Disabling the built in bluetooth and use a USB adaptor instead (on Linux)

My laptop has an Intel wireless card for wifi, and an Intel Bluetooth adaptor too. Hardware wise I suspect there is just one hardware device, and this causes problems on Linux. Although I can scan for devices and pair with some of them, connections rarely work, and my Bluetooth headset does not connect and work most of the time. Apparently this is a known problem with the Intel driver.

I suspected the issue was entirely related to this combination device, so I bought a plug-in USB Bluetooth adaptor. This is where the next problem began. Although the underlying Bluetooth stack on Linux supports multiple controllers, none of the graphical configuration tools do. GNOME’s Bluetooth support, blueman, blueberry… they all are written to only work with one controller. Whatever I did, they only saw the Intel controller.

You can select the default Bluetooth controller via the bluetoothctl command line tool, but this still doesn’t affect the graphical tools. If you disable the Intel Bluetooth controller via the same tool – or via the graphical tools – then all of them insist Bluetooth is turned off whilst gleefully ignoring the second Bluetooth controller.

You also can’t just blacklist a kernel module, such as btintel because this seemingly disables the btusb module too, and the USB adaptor doesn’t work either. Trying to use rfkill won’t likely get you anywhere either.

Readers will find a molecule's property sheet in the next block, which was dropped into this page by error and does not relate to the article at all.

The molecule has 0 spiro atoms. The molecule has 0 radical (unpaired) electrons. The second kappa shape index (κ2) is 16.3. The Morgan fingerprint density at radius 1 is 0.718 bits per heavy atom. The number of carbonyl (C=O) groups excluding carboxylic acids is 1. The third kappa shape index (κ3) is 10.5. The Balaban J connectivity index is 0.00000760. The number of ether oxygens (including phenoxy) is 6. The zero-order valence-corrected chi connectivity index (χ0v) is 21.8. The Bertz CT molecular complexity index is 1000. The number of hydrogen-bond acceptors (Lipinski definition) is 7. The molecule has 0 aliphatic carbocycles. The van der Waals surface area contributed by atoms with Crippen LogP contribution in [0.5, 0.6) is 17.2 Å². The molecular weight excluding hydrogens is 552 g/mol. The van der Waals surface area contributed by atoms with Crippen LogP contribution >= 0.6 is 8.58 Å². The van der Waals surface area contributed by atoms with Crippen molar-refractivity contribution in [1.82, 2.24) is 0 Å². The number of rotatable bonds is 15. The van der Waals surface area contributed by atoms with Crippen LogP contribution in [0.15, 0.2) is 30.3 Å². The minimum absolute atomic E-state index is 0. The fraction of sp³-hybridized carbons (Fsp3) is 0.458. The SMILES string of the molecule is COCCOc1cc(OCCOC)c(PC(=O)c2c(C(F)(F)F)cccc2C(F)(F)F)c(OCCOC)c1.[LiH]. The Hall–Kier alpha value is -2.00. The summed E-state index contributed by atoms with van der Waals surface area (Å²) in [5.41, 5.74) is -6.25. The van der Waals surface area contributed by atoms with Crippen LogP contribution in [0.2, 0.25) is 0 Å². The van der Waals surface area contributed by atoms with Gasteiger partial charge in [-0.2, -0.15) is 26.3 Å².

There is however a solution! We can use good ‘ol udev rules to remove authorisation from a particular device. First of all we need to work out how to specify what USB device we want to disable. We need to find the vendor ID and the product ID. One method for this is lsusb -v. There is a lot of output from this, but you’ll want to find the built in device (in my case, Bus 001 Device 003: ID 8087:0a2b Intel Corp.). Underneath this it will have some information:

Device Descriptor:
  bLength                18
  bDescriptorType         1
  bcdUSB               2.00
  bDeviceClass          224 Wireless
  bDeviceSubClass         1 Radio Frequency
  bDeviceProtocol         1 Bluetooth
  bMaxPacketSize0        64
  idVendor           0x8087 Intel Corp.
  idProduct          0x0a2b 

The lines we’re interested in are idVendor and idProduct. In my case the values I took from this output were 8087 for the vendor (Intel) and 0a2b (the product ID). As an aside, I love how Intel’s vendor ID is a reference to the Intel 8087 co-processor! (Apparently the Intel PCI ID is 8086 too!).

Another approach to find the information is to use udevadm, like so:

udevadm info -a -p /sys/class/bluetooth/hci0

This also outputs a lot of information. You want to find lines like:


If there are multiple entries you want to choose the entries near the top as the udevadm command walks up the device tree showing information for all parent devices (which we don’t want).

Once you know the product ID and the vendor ID we can now create a rules file and disable the device. Create a new rules file at /etc/udev/rules.d/81-bluetooth-hci.rules and add the following:

SUBSYSTEM=="usb", ATTRS{idVendor}=="your-vendor-id-here", ATTRS{idProduct}=="your-product-id-here", ATTR{authorized}="0"

Here is mine for example:

SUBSYSTEM=="usb", ATTRS{idVendor}=="8087", ATTRS{idProduct}=="0a2b", ATTR{authorized}="0"

Now all you need to do is reboot! Once you do the built in Bluetooth controller should vanish and all of the graphical tools should work nicely with your Bluetooth USB adaptor instead. 😀


  1. Romario says:

    Thank you! This is so easy and worked perfectly for me!

    It led me to the unfortunate conclusion that the bluetooth dongle I bought is shit and can’t recognize my headphones. Still, thank you!


  2. Andras says:

    Thank you! It worked perfectly for me as well! Not all heroes wear capes! 🙂


  3. Maja says:

    Cheers mate! Worked like a charm.


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